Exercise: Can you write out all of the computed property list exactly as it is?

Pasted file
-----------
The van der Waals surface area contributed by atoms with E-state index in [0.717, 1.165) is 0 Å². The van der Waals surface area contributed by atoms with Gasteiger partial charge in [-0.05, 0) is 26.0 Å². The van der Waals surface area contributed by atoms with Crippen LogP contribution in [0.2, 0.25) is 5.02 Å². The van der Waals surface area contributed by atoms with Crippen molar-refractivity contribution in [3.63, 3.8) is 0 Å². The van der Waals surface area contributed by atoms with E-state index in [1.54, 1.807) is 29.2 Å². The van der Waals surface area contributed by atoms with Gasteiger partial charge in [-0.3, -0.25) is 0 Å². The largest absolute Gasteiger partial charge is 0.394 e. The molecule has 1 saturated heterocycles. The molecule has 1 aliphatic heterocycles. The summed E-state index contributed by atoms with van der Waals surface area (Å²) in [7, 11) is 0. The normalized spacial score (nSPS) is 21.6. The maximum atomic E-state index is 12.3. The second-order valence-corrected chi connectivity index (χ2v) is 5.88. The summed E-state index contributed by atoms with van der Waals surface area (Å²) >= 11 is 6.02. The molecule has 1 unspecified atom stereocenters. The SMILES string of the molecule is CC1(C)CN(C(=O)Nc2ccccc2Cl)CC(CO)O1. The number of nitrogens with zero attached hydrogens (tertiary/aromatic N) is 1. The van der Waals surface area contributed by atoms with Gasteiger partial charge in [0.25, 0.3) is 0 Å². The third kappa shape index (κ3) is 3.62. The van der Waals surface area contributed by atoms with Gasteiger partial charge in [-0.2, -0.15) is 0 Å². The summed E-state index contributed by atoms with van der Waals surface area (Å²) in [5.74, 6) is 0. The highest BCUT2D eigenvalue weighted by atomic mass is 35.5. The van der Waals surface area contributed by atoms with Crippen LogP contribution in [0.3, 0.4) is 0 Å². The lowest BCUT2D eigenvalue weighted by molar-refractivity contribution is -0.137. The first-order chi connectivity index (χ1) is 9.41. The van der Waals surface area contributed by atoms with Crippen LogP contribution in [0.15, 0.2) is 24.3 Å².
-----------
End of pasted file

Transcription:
The van der Waals surface area contributed by atoms with E-state index in [0.717, 1.165) is 0 Å². The van der Waals surface area contributed by atoms with Gasteiger partial charge in [-0.05, 0) is 26.0 Å². The van der Waals surface area contributed by atoms with Crippen LogP contribution in [0.2, 0.25) is 5.02 Å². The van der Waals surface area contributed by atoms with Crippen molar-refractivity contribution in [3.63, 3.8) is 0 Å². The van der Waals surface area contributed by atoms with E-state index in [1.54, 1.807) is 29.2 Å². The van der Waals surface area contributed by atoms with Gasteiger partial charge in [-0.3, -0.25) is 0 Å². The largest absolute Gasteiger partial charge is 0.394 e. The molecule has 1 saturated heterocycles. The molecule has 1 aliphatic heterocycles. The summed E-state index contributed by atoms with van der Waals surface area (Å²) in [7, 11) is 0. The normalized spacial score (nSPS) is 21.6. The maximum atomic E-state index is 12.3. The second-order valence-corrected chi connectivity index (χ2v) is 5.88. The summed E-state index contributed by atoms with van der Waals surface area (Å²) >= 11 is 6.02. The molecule has 1 unspecified atom stereocenters. The SMILES string of the molecule is CC1(C)CN(C(=O)Nc2ccccc2Cl)CC(CO)O1. The number of nitrogens with zero attached hydrogens (tertiary/aromatic N) is 1. The van der Waals surface area contributed by atoms with Gasteiger partial charge in [0.25, 0.3) is 0 Å². The third kappa shape index (κ3) is 3.62. The van der Waals surface area contributed by atoms with Gasteiger partial charge in [-0.2, -0.15) is 0 Å². The summed E-state index contributed by atoms with van der Waals surface area (Å²) in [5.74, 6) is 0. The highest BCUT2D eigenvalue weighted by atomic mass is 35.5. The van der Waals surface area contributed by atoms with Crippen LogP contribution in [0.3, 0.4) is 0 Å². The lowest BCUT2D eigenvalue weighted by molar-refractivity contribution is -0.137. The first-order chi connectivity index (χ1) is 9.41. The van der Waals surface area contributed by atoms with Crippen LogP contribution in [0.15, 0.2) is 24.3 Å².